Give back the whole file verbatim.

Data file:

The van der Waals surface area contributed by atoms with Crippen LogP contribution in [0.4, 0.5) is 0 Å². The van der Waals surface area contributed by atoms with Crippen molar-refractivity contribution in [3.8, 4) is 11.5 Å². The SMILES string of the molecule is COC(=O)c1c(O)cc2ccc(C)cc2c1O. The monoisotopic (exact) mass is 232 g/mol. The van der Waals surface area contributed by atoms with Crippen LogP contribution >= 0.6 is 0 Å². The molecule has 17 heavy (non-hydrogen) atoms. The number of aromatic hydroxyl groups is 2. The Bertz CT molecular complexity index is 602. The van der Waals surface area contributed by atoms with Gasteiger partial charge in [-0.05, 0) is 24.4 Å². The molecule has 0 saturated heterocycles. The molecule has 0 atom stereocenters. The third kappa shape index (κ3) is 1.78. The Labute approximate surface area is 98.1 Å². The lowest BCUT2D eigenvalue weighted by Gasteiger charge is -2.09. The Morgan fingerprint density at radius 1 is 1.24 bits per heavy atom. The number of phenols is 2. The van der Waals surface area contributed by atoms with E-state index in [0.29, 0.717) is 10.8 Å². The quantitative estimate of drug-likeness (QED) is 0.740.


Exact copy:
The van der Waals surface area contributed by atoms with Crippen LogP contribution in [0.4, 0.5) is 0 Å². The van der Waals surface area contributed by atoms with Crippen molar-refractivity contribution in [3.8, 4) is 11.5 Å². The SMILES string of the molecule is COC(=O)c1c(O)cc2ccc(C)cc2c1O. The monoisotopic (exact) mass is 232 g/mol. The van der Waals surface area contributed by atoms with Crippen LogP contribution >= 0.6 is 0 Å². The molecule has 17 heavy (non-hydrogen) atoms. The number of aromatic hydroxyl groups is 2. The Bertz CT molecular complexity index is 602. The van der Waals surface area contributed by atoms with Gasteiger partial charge in [-0.05, 0) is 24.4 Å². The molecule has 0 saturated heterocycles. The molecule has 0 atom stereocenters. The third kappa shape index (κ3) is 1.78. The Labute approximate surface area is 98.1 Å². The lowest BCUT2D eigenvalue weighted by Gasteiger charge is -2.09. The Morgan fingerprint density at radius 1 is 1.24 bits per heavy atom. The number of phenols is 2. The van der Waals surface area contributed by atoms with E-state index in [0.29, 0.717) is 10.8 Å². The quantitative estimate of drug-likeness (QED) is 0.740.